House debates

Thursday, 10 December 2020


Fraser Electorate: Vietnamese Australians

11:48 am

Photo of Daniel MulinoDaniel Mulino (Fraser, Australian Labor Party) Share this | | Hansard source

Fraser is a community with remarkable diversity. Over 30,000 Vietnamese Australians call Fraser home. Vietnamese Australians have made an extraordinary and enriching contribution to our nation. Many of the Vietnamese Australians I represent left behind the country they love as refugees. This country welcomed them with open arms. I'm proud that communities like Sunshine and St Albans were especially welcoming to these new arrivals. Many of those families still call those suburbs home today. As the member for Oxley said in this place just a couple of days ago of the Vietnamese community in his electorate:

They are a proud group of Aussies who love this country but have never forgotten the country that they left behind …

I echo that sentiment. It very much applies to the Vietnamese community in my electorate.

I'm grateful to the Vietnamese Australians in my electorate for the welcome they've given me as the member for Fraser. They make an extraordinary contribution to our cultural life and to our economy. They are also a very generous and giving community. One example of many is the tireless support over many years that they have given to healthcare in the west, including extensive fundraising for the Joan Kirner Women's and Children's Hospital. Of course, this philanthropic, community-minded spirit has very much continued during the difficult COVID pandemic that we've just experienced throughout much of this year. Many vulnerable, isolated people were given considerable support through volunteer organisations throughout Fraser, but the Vietnamese community certainly gave considerably in that respect.

One of the first community events that I've been able to attend since the easing of restrictions was for the Au Co dance group, which promotes Vietnamese culture through song and dance. I was very glad to have been able to support this group, which received much-deserved funding through the 2019-20 Volunteer Grants program. To have got that grant in a very competitive process reflects their wonderful contribution to our community. I want to acknowledge a few of the Vietnamese community organisations that give so much to our community: the Vietnamese Community in Australia—Victorian Chapter; the Australian Vietnamese Women's Association, which attends so many of the functions that I attend in my electorate; the Australian Vietnamese Arts association; the Vietnamese Brimbank Senior Citizens Friendly Group; the Vietnamese Chinese Elderly Association in the west—and it was my privilege to grant a number of certificates to centenarians this year; the Hong Bang Vietnamese school; the Indochinese Elderly Refugees Association; the Quang Minh temple; and the United Vietnamese Buddhist congregation of Australia-New Zealand.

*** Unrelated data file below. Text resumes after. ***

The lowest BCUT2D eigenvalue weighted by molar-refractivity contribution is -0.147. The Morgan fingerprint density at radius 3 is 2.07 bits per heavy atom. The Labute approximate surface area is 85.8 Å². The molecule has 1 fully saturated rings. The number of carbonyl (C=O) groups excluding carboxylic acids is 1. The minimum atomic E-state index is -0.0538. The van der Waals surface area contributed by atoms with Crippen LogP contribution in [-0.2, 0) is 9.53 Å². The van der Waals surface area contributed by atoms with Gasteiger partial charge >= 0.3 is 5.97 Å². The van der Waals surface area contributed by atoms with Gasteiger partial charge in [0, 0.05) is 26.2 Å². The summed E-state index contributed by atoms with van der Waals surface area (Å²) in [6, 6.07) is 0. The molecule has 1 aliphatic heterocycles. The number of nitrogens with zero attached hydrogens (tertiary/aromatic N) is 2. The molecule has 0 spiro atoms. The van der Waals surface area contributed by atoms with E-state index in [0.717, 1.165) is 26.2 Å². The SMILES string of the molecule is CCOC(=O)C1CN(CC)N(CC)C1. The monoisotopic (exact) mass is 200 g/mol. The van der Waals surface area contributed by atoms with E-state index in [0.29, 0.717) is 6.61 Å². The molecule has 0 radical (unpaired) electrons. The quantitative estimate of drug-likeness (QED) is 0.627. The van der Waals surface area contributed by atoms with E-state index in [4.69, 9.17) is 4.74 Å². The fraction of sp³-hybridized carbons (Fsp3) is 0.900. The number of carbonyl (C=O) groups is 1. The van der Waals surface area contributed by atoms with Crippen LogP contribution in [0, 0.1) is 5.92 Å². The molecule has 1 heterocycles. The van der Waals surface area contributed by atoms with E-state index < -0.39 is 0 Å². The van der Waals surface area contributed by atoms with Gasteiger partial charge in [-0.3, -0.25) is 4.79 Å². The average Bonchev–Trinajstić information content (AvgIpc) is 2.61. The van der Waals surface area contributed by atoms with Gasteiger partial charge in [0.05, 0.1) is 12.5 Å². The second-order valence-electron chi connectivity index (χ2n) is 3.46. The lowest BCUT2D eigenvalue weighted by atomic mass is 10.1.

In addition to singling out the Vietnamese community, I also want to make some observations about what has been an extremely difficult year for the whole Australian community, but obviously, during parts of this year, in particular, for Victoria, for Melbourne and for Melbourne's west. In some respects, Melbourne's west was hit as hard as any community in Australia, in terms of the health aspects of the COVID pandemic but also in terms of the economic aspects, the mental health aspects and the isolation. It's been a very difficult year for the community.

I'm very proud of how the community was able to live, for many months, according to a number of very stringent but necessary constraints. In doing so, the Victorian community has been able to reduce the infection rate of COVID to extremely low levels, and indeed we now see that we have had a number of consecutive weeks of zero cases and zero fatalities.

It's important that we compare this to the experience overseas. At around the same time that Victoria was experiencing multiple hundreds of cases a day, a number of European cities and European countries were experiencing similar levels of infection. It is telling to compare and contrast the trajectories that those communities overseas and Victoria have experienced in the intervening period. Victoria stands out as a beacon for what can be achieved with a sensible and balanced response. I want to pay tribute to the community, obviously, but also to the state government and to bureaucrats and to the people who work in all of the different service agencies; to people who worked in aged care—to so many people in Victoria, in the community and in government, who were able to work together with the community to make that lockdown work.

Now, in contrast to those communities overseas, we are, thankfully, moving towards a Christmas where people can see their families and their friends, and we celebrate that. I thank the Victorian community for what they have been able to achieve and congratulate them.